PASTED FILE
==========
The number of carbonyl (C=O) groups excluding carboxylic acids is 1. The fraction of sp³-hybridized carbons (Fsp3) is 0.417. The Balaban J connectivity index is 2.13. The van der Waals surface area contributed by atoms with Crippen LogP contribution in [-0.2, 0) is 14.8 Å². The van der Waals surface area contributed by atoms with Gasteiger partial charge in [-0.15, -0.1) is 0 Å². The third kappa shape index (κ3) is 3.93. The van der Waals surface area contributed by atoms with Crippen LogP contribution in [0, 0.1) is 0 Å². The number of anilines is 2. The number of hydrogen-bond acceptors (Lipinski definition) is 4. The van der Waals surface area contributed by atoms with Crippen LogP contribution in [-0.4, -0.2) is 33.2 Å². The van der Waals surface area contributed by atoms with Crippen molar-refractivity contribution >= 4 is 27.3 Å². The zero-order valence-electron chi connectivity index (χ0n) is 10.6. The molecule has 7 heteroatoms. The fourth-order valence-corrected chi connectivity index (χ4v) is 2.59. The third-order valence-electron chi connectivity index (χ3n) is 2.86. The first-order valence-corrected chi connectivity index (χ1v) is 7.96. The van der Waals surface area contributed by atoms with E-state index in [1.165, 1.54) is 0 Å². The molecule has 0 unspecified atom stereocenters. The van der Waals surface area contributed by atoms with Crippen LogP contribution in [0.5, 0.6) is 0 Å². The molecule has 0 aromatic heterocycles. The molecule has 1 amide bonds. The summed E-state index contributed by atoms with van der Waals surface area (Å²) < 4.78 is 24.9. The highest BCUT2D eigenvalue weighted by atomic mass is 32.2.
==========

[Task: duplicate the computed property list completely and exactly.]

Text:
The number of carbonyl (C=O) groups excluding carboxylic acids is 1. The fraction of sp³-hybridized carbons (Fsp3) is 0.417. The Balaban J connectivity index is 2.13. The van der Waals surface area contributed by atoms with Crippen LogP contribution in [-0.2, 0) is 14.8 Å². The van der Waals surface area contributed by atoms with Gasteiger partial charge in [-0.15, -0.1) is 0 Å². The third kappa shape index (κ3) is 3.93. The van der Waals surface area contributed by atoms with Crippen LogP contribution in [0, 0.1) is 0 Å². The number of anilines is 2. The number of hydrogen-bond acceptors (Lipinski definition) is 4. The van der Waals surface area contributed by atoms with Crippen LogP contribution in [-0.4, -0.2) is 33.2 Å². The van der Waals surface area contributed by atoms with Crippen molar-refractivity contribution >= 4 is 27.3 Å². The zero-order valence-electron chi connectivity index (χ0n) is 10.6. The molecule has 7 heteroatoms. The fourth-order valence-corrected chi connectivity index (χ4v) is 2.59. The third-order valence-electron chi connectivity index (χ3n) is 2.86. The first-order valence-corrected chi connectivity index (χ1v) is 7.96. The van der Waals surface area contributed by atoms with E-state index in [1.165, 1.54) is 0 Å². The molecule has 0 unspecified atom stereocenters. The van der Waals surface area contributed by atoms with Crippen LogP contribution in [0.5, 0.6) is 0 Å². The molecule has 0 aromatic heterocycles. The molecule has 1 amide bonds. The summed E-state index contributed by atoms with van der Waals surface area (Å²) < 4.78 is 24.9. The highest BCUT2D eigenvalue weighted by atomic mass is 32.2.